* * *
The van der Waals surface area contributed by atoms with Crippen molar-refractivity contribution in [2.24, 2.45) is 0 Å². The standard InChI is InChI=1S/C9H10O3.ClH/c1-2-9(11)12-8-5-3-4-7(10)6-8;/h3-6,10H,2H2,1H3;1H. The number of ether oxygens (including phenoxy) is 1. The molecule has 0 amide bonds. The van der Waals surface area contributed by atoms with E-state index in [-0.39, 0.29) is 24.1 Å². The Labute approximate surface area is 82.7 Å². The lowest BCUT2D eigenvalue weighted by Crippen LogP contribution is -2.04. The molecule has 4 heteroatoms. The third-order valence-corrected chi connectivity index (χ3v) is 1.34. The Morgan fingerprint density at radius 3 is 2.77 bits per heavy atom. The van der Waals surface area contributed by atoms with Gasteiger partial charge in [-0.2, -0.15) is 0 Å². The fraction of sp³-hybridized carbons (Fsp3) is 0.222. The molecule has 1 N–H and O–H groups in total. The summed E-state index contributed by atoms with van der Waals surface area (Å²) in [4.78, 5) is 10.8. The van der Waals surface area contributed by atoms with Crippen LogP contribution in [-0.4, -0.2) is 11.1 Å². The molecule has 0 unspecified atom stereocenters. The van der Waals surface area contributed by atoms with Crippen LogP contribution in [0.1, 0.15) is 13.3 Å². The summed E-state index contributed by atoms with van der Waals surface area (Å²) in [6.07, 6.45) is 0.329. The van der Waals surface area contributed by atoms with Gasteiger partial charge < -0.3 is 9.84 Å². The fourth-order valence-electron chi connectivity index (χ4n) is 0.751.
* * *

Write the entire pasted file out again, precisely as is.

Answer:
The van der Waals surface area contributed by atoms with Crippen molar-refractivity contribution in [2.24, 2.45) is 0 Å². The standard InChI is InChI=1S/C9H10O3.ClH/c1-2-9(11)12-8-5-3-4-7(10)6-8;/h3-6,10H,2H2,1H3;1H. The number of ether oxygens (including phenoxy) is 1. The molecule has 0 amide bonds. The van der Waals surface area contributed by atoms with E-state index in [-0.39, 0.29) is 24.1 Å². The Labute approximate surface area is 82.7 Å². The lowest BCUT2D eigenvalue weighted by Crippen LogP contribution is -2.04. The molecule has 4 heteroatoms. The third-order valence-corrected chi connectivity index (χ3v) is 1.34. The Morgan fingerprint density at radius 3 is 2.77 bits per heavy atom. The van der Waals surface area contributed by atoms with Gasteiger partial charge in [-0.2, -0.15) is 0 Å². The fraction of sp³-hybridized carbons (Fsp3) is 0.222. The molecule has 1 N–H and O–H groups in total. The summed E-state index contributed by atoms with van der Waals surface area (Å²) in [4.78, 5) is 10.8. The van der Waals surface area contributed by atoms with Crippen LogP contribution in [-0.4, -0.2) is 11.1 Å². The molecule has 0 unspecified atom stereocenters. The van der Waals surface area contributed by atoms with Crippen LogP contribution in [0.1, 0.15) is 13.3 Å². The summed E-state index contributed by atoms with van der Waals surface area (Å²) in [6.07, 6.45) is 0.329. The van der Waals surface area contributed by atoms with Gasteiger partial charge < -0.3 is 9.84 Å². The fourth-order valence-electron chi connectivity index (χ4n) is 0.751.